not challenge the Constitution. It is not seeking to substitute unconstitutional government. Nor is it desirous of undermining our parliamentary institutions. The sole aim of the council is to secure for the miners a decent standard of life. The council is engaged in an industrial dispute. In any settlement the only issue to be decided will be an industrial issue, not political and constitutional. There is no constitutional crisis. [23]

Now any organisation that was even remotely ‘a party of the working class’ would not have sat in its offices waiting official sanction but would have been drawn in inexorably, debating, arguing, suggesting lines of action and attempting to provide a socialist lead to the rank and file. The fact that even the best Labour activists abstained politically was extremely significant. Labour’s national organisation (the ILP included) had precisely nothing to say to the working class. What earthly use is the best way to wheedle votes or make telling points at prime minister’s question time when the destiny of the working class is at stake? As we have written elsewhere:

The Labour Party is purely electoral. Hence it relates to its supporters as a multitude of individuals. The trade union bureaucracy must relate to groups of workers as collectives. With this separation of politics and economics, the Labour Party leadership is always an outsider to the industrial struggle. In contrast to this, the trade union bureaucracy can never completely avoid heading the industrial struggle, even if only in order to restrain it. [24]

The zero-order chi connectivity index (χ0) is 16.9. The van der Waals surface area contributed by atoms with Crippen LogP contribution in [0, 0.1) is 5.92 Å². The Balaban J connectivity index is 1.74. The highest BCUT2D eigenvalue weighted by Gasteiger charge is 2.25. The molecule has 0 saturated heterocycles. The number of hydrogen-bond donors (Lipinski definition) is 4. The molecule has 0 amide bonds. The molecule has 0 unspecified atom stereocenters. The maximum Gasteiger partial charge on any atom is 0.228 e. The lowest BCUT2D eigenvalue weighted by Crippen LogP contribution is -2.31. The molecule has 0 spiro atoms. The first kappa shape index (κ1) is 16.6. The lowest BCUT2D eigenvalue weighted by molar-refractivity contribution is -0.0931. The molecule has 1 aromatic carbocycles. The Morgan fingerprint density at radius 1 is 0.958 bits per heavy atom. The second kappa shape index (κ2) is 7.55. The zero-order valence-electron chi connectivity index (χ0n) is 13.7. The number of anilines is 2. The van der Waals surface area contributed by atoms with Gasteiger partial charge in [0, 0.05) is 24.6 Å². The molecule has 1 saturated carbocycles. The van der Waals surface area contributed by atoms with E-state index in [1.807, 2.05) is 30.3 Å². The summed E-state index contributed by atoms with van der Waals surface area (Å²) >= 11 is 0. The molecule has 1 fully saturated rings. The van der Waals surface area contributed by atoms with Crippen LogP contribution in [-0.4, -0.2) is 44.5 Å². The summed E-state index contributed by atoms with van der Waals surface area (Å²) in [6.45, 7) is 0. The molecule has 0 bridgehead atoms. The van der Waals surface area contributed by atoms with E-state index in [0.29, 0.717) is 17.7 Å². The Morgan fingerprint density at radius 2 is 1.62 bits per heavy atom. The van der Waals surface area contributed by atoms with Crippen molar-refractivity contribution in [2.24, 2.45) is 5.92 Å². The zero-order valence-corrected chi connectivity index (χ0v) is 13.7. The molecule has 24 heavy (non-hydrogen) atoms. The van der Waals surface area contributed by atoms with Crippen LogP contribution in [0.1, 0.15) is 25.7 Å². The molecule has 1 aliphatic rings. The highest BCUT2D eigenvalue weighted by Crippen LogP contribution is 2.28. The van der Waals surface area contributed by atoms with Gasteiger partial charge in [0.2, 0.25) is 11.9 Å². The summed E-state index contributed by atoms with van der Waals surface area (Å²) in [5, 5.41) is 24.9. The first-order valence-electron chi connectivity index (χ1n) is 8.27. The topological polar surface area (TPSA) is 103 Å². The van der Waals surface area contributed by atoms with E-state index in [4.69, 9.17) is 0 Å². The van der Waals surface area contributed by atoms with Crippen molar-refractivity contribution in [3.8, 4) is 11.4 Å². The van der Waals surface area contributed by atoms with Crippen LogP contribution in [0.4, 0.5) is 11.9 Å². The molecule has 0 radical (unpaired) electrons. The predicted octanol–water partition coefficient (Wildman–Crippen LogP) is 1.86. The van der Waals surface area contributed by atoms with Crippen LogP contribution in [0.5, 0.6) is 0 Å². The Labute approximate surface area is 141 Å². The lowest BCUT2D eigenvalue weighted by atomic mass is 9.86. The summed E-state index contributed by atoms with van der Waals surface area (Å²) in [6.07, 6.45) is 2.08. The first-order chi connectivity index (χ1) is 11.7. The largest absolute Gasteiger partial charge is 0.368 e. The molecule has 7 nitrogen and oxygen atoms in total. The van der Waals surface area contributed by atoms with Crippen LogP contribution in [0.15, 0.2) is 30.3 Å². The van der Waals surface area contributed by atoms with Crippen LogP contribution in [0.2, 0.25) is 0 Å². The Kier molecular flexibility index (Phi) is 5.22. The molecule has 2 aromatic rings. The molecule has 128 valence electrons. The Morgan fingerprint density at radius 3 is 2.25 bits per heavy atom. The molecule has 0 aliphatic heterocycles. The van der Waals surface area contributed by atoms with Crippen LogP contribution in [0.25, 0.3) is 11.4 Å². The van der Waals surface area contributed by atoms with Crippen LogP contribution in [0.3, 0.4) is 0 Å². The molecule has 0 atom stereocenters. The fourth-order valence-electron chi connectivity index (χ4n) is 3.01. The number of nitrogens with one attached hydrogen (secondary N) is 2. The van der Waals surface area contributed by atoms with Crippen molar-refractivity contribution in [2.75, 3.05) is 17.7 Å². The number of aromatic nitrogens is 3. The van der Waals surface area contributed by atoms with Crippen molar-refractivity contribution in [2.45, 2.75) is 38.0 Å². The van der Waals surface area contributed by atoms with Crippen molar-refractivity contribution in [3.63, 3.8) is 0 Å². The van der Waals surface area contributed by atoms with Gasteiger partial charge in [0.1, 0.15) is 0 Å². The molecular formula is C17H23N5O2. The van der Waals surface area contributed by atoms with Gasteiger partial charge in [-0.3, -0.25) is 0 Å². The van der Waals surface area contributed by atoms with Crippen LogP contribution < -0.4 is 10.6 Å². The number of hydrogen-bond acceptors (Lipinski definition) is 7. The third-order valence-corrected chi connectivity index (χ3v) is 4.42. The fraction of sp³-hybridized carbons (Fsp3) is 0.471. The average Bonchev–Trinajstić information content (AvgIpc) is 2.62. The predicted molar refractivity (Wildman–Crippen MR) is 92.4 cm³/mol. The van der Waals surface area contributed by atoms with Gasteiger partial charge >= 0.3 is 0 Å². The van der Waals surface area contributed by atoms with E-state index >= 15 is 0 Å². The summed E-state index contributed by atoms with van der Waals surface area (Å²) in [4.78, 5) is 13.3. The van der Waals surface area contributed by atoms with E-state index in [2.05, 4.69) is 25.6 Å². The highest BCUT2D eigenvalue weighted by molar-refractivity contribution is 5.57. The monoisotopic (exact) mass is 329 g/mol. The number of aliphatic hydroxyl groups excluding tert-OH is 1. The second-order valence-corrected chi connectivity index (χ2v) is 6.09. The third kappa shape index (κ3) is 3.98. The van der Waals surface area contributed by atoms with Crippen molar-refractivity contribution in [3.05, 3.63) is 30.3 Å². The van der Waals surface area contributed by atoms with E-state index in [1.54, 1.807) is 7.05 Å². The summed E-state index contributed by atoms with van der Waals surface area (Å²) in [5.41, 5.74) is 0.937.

Electoralism denies even the best Labour activists any independent role. It is the secret of their irrelevance whenever real class struggle breaks out.

Even the best reformists see a Chinese Wall separating struggle at the point of production from the question of state power. This attitude has a material basis. Under ‘normal’ capitalist conditions there does seem to be a division between politics and economics. Struggles at the point of production rarely generalise to the point where the state is seen to be involved politically. Conversely ‘high politics’ appears to have little relation to day-to-day events in the workplace. This separation is vital to the preservation of the bourgeois democratic status quo. Being thoroughly adapted to capitalist conditions, Labour strives to perpetuate the separation of politics and economics, even when a revolutionary opportunity is to hand. It leaves collective action to the unions (or more usually, to the union bureaucracy).

However, to win socialism the working class must overcome the division between politics and economics, using its industrial power as the base for building its political domination. This takes the form of the workers’ state which grows from soviets or workers’ councils of factory and office delegates. The working class is capable of this leap. Workers can make sense of their own experience and draw revolutionary conclusions, but for this to happen a party committed to workers’ power must gain leadership.

The only political organisation to come near to advancing the General Strike was the Communist Party. Alas it was already distorted by Stalinism, as shown by its slogan ‘All Power to the General Council’, the very body which killed the strike. But even while carrying this awful burden, the Communist Party’s 6,000 members contributed infinitely more than the ILP or Labour Party. All the forward initiatives – Councils of Action, Workers’ Defence Corps and the movements for the control of food – had already been argued for and were now set up by activists in and around the Communist Party. With a different leadership these might have been a basis from which to challenge the sell-out. The Communist Party played a prominent role in running the strike and picketing. Of the 5,000 arrested during the strike, fully 1,200 were Communist Party members. A Communist striker was 200 times more likely to be arrested than a Labour one.